The first step to creating a high-impact resume is determining what you're trying to accomplish. With a clearly defined career objective, you can write a resume that conveys the experience, skills and training that best serve your overall professional aspirations.
Hiring managers are busy folks who can't afford to waste any time trying to figure out what your career goals are. They won't take the time to do this; they'll just move on to the next resume.
Related: Does your resume pass the 6-second test? Get a FREE assessment.
Do You Need an Objective Section?
While it's important for your resume to include a clear career goal, you don't have to convey it through an Objective section. The majority of job seekers may incorporate their career goals into a Qualifications Summary instead.
For example, a candidate led her qualifications summary as follows:
Talented and dependable secretary, skilled in all aspects of office management within nonprofit environments.
Her summary continued to relay her key qualifications for an administrative position, but her introductory line enabled hiring managers to immediately recognize her goal. If you are on a steady career track, incorporating your objective into a summary sends the message "this is who I am," rather than "this is who I'd like to be when I grow up."
When you build your resume on Monster, you can use the Objective field to present your qualifications summary.
Related: To apply for jobs that match your skills, visit the Military Skills Translator.
When Is a Formal Objective Required?
Career changers and entry-level workers should consider incorporating their objectives into their resumes, because their goals may not be clearly defined by their work history alone. If you're targeting a particular position, add a formal objective statement and reference the job opening. The hiring manager will see you took time to customize your resume and that the opportunity is important to you.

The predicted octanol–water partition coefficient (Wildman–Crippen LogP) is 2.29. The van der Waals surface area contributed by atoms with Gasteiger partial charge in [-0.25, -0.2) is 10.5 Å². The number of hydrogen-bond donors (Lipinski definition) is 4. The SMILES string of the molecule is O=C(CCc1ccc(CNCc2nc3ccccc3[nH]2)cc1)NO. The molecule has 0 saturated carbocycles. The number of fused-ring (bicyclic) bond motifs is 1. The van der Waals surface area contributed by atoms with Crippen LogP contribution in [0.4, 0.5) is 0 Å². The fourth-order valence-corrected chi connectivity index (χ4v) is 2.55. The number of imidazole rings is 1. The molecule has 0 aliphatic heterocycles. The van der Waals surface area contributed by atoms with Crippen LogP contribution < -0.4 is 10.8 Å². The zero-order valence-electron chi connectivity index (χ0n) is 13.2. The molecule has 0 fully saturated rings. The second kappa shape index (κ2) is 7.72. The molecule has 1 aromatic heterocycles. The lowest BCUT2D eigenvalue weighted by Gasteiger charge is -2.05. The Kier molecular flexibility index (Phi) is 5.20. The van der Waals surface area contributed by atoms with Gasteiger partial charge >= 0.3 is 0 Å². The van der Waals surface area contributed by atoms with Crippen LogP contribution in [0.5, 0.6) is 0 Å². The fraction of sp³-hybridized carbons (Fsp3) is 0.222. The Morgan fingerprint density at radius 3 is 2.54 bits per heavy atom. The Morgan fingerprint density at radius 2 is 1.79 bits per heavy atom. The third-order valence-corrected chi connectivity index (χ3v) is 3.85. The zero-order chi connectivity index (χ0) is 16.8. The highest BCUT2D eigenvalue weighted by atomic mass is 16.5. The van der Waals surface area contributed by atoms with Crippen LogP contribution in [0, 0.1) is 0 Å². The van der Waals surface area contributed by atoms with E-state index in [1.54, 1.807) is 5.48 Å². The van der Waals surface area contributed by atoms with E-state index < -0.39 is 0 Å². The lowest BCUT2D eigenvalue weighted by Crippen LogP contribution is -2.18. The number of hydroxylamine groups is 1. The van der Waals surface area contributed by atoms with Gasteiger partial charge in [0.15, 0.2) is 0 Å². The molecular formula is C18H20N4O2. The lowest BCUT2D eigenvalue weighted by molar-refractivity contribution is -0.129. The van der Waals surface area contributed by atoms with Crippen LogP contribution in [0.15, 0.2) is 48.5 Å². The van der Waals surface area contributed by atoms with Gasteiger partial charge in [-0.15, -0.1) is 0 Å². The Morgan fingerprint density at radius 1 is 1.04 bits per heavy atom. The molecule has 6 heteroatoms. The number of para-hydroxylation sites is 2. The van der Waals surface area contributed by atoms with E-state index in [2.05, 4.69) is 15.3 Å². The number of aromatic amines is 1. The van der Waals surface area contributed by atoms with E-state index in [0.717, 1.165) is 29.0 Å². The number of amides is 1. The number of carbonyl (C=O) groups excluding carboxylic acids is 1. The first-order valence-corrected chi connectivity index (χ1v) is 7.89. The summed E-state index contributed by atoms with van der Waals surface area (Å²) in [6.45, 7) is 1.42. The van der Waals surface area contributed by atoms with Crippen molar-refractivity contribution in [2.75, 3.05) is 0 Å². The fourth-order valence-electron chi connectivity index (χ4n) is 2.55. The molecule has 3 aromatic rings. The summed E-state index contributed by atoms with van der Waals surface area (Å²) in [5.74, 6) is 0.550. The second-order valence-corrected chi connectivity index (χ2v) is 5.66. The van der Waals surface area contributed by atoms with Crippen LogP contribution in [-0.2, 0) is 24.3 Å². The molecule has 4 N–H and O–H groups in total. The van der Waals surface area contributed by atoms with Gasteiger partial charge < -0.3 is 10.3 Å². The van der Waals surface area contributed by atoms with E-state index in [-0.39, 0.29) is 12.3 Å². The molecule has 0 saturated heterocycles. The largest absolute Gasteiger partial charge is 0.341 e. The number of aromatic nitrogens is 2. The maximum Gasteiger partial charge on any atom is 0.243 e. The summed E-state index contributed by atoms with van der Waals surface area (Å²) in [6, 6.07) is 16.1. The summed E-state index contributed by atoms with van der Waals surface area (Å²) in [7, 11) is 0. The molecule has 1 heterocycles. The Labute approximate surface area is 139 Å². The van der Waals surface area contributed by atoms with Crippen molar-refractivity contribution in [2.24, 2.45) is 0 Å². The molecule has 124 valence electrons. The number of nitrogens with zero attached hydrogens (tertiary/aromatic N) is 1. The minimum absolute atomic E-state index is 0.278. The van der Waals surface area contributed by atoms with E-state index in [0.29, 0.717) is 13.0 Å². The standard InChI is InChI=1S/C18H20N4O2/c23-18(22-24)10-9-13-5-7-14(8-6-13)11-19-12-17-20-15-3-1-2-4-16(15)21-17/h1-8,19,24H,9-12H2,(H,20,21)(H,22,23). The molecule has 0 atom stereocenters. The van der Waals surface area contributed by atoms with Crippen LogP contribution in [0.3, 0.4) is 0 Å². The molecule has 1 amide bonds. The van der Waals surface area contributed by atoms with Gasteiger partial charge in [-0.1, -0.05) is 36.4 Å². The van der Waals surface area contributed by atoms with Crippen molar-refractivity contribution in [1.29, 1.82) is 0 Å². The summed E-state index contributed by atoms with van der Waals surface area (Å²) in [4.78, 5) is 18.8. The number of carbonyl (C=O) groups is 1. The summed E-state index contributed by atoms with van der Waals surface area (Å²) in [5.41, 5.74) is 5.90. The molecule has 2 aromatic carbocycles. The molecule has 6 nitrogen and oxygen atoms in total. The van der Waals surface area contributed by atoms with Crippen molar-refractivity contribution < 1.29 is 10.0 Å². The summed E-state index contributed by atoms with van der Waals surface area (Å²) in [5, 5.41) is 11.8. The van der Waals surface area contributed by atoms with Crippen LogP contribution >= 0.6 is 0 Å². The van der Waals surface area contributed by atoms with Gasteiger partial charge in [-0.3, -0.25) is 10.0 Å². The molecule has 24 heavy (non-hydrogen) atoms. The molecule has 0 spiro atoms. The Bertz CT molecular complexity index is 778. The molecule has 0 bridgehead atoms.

For Career Changers: Accomplished administrator seeking to leverage extensive background in personnel management, recruitment, employee relations and benefits administration in an entry-level human resources position. Extremely motivated for career change goal and eager to contribute to a company's HR division.
Entry-Level Workers: Dedicated CIS graduate pursuing a helpdesk-support position.
When Targeting a Specific Position: Elementary teacher for ABC School District.
Tips for Writing Your Own Objective Statement
- Focus on how you would benefit the employer, not on how the employer would benefit you. Stay away from objectives that state your working preferences, such as "seeking a team-oriented environment that fosters professional development."
- Don't be vague. Steer clear from statements that say nothing substantial about your career goal (e.g., "seeking a challenging position with potential for growth and advancement").
- Keep it concise and targeted. Hiring managers often sort through hundreds to thousands of resumes to fill one job opening. Make it easy on them by keeping your objective short and to the point. The best objectives contain a desired job title or target.
- If you have more than one career goal, create a different resume version for each objective. Remember, you can store up to five resumes on Monster.
Related: For the latest veteran jobs postings around the country, visit the Military.com Job Search section.
The Next Step: Get Your Resume Out There
Get your resume seen by companies that are seeking veterans like you. Post your resume with Monster.com.